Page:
Al Shabab continues to administer a parallel system of government in parts of Mogadishu, the capital, and in southern Somalia, including along stretches of the borders with Kenya and Ethiopia. Before Somalia can begin to think about deepening ties with neighbors and allowing freer movement across its borders, it will need to consolidate control over those borders and over other regions currently controlled by al Shabab. To that end, the Somali government and its African Union partners will need to go back on the offensive against the terrorist group—not just to liberate al Shabab–controlled areas but to hold them permanently so the government can win back hearts and minds.
Governance at both state and federal levels will also need to improve before regional integration can proceed. During my presidency, Somalia began a complicated federation process through which four regional states were formed. Much progress was made initially toward state building and toward reconciliation of clan and regional conflicts. But soon after coming to power in 2017, the current administration of President Mohamed Abdullahi Mohamed dissolved the leadership of the nascent federal states and installed its allies in their place, weakening the federalization process and triggering conflict with the regional governments.
In the absence of a strong working relationship with regional governments, the federal government has often relied on Ethiopian troops operating outside of the African Union chain of command to advance its political interests in the regional states. In December 2018, for instance, it ordered Ethiopian troops to arrest a former al Shabab spokesman who was running for parliament in the newly formed South West regional state. The arrest sparked days of protests in South West state, to which federal security forces later responded with a violent crackdown. Such transgressions only deepen the Somali public’s suspicion of and antipathy toward Ethiopia, making future aboveboard cooperation more difficult.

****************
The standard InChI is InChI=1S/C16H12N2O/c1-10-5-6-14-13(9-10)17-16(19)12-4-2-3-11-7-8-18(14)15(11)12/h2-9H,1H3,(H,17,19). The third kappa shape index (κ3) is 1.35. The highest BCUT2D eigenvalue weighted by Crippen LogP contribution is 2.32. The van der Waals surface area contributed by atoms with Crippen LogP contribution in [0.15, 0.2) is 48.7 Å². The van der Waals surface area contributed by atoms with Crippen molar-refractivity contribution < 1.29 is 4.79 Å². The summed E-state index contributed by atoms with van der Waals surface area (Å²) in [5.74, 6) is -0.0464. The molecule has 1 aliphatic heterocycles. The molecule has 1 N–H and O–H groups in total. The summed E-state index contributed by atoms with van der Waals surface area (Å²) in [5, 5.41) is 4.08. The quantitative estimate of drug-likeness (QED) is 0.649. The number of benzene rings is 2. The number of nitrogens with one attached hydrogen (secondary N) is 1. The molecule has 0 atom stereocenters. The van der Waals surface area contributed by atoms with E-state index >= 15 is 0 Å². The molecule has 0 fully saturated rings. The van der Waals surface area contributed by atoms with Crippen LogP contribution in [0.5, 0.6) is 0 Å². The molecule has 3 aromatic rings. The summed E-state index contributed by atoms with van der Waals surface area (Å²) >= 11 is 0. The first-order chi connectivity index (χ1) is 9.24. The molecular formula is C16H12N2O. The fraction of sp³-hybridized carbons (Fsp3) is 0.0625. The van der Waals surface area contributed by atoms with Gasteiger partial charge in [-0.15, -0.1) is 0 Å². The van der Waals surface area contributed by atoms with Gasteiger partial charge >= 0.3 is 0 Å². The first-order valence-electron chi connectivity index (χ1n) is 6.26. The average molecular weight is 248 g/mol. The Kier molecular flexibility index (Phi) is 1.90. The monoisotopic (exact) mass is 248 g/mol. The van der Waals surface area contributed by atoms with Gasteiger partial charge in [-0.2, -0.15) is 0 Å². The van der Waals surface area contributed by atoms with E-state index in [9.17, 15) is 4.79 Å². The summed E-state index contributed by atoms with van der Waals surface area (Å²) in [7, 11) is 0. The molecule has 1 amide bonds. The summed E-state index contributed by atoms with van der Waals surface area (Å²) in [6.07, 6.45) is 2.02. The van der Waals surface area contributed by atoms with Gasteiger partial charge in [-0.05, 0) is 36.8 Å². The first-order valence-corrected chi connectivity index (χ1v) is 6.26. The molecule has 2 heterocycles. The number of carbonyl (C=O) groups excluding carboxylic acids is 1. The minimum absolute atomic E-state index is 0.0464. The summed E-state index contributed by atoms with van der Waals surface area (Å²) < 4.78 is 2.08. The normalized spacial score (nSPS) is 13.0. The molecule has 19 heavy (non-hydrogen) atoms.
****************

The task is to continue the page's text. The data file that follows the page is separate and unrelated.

In addition to improving governance, Somalia must strengthen its democratic institutions before it seeks closer ties with its neighbors. One reason the current government’s embrace of regional integration efforts has proved so contentious is that ordinary Somalis have had very little say in the matter. While previous governments have often consulted closely with parliament and the regional states on important national issues, the current government has upended that political tradition by making decisions unilaterally. To begin to repair and eventually fortify its democratic institutions, the federal government will need to restore this consultative tradition.
LINKED FATES, SHARED FUTURES
Taken together, Somalia’s problems with security and governance do not augur well for regional integration. But with progress against al Shabab, on governance, and toward democracy, the country might be able to reap the rewards of deeper trade and economic ties with its neighbors in the future. Somalia’s international partners, particularly those from outside the immediate region, can help move Somalia in that direction.
During my presidency, the United States supported Somalia’s government not just militarily but with state building, reconciliation, and democratic governance. Regrettably, during the past three and a half years, the focus of the two countries’ relationship has shifted from a partnership centered on democratization and state building to one centered almost exclusively on security cooperation. As a result, the United States has ignored serious violations of human rights and democratic norms in Mogadishu—including harassment of opposition figures and a vicious war against Somalia’s free press. These violations have caused relations between the federal government and some of the federal member states to break down, impeding security cooperation and allowing al Shabab to regroup and even expand its reach. The United States should think twice before withdrawing its troops from Somalia, which would only embolden the terrorist group. But it should also revive the vital nonsecurity aspects of its relationship with Somalia, without which the country’s democracy will continue to atrophy.
The fates of Somalis and Americans are interlinked, as evidenced by the thriving Somali diaspora in the United States. As a result, Washington has a vested interest in supporting the long-term stability of Somalia and of the greater Horn of Africa region. That stability cannot be achieved without security, democracy, and the rule of law—precisely the preconditions that are necessary to transform the regional integration project from a dream into a reality.
Source: Foreign Affairs (November 25, 2020)